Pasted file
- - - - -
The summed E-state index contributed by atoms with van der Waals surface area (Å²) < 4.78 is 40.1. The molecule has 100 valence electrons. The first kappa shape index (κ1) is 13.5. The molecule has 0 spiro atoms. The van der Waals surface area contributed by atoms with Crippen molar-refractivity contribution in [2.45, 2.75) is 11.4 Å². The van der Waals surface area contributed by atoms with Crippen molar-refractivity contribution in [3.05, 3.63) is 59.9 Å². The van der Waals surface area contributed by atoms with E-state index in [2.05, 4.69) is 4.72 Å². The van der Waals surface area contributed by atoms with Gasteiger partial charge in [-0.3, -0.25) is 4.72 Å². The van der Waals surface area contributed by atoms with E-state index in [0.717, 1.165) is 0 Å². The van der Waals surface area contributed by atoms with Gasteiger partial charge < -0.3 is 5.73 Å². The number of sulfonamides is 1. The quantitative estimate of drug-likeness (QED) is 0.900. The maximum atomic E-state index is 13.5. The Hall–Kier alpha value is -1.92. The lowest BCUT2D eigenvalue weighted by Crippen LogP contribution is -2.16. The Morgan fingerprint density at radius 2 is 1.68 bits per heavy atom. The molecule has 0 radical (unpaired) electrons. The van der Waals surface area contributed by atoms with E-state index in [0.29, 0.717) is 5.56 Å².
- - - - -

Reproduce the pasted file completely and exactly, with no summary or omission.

The summed E-state index contributed by atoms with van der Waals surface area (Å²) < 4.78 is 40.1. The molecule has 100 valence electrons. The first kappa shape index (κ1) is 13.5. The molecule has 0 spiro atoms. The van der Waals surface area contributed by atoms with Crippen molar-refractivity contribution in [2.45, 2.75) is 11.4 Å². The van der Waals surface area contributed by atoms with Crippen molar-refractivity contribution in [3.05, 3.63) is 59.9 Å². The van der Waals surface area contributed by atoms with E-state index in [2.05, 4.69) is 4.72 Å². The van der Waals surface area contributed by atoms with Gasteiger partial charge in [-0.3, -0.25) is 4.72 Å². The van der Waals surface area contributed by atoms with E-state index in [0.717, 1.165) is 0 Å². The van der Waals surface area contributed by atoms with Gasteiger partial charge < -0.3 is 5.73 Å². The number of sulfonamides is 1. The quantitative estimate of drug-likeness (QED) is 0.900. The maximum atomic E-state index is 13.5. The Hall–Kier alpha value is -1.92. The lowest BCUT2D eigenvalue weighted by Crippen LogP contribution is -2.16. The Morgan fingerprint density at radius 2 is 1.68 bits per heavy atom. The molecule has 0 radical (unpaired) electrons. The van der Waals surface area contributed by atoms with E-state index in [0.29, 0.717) is 5.56 Å².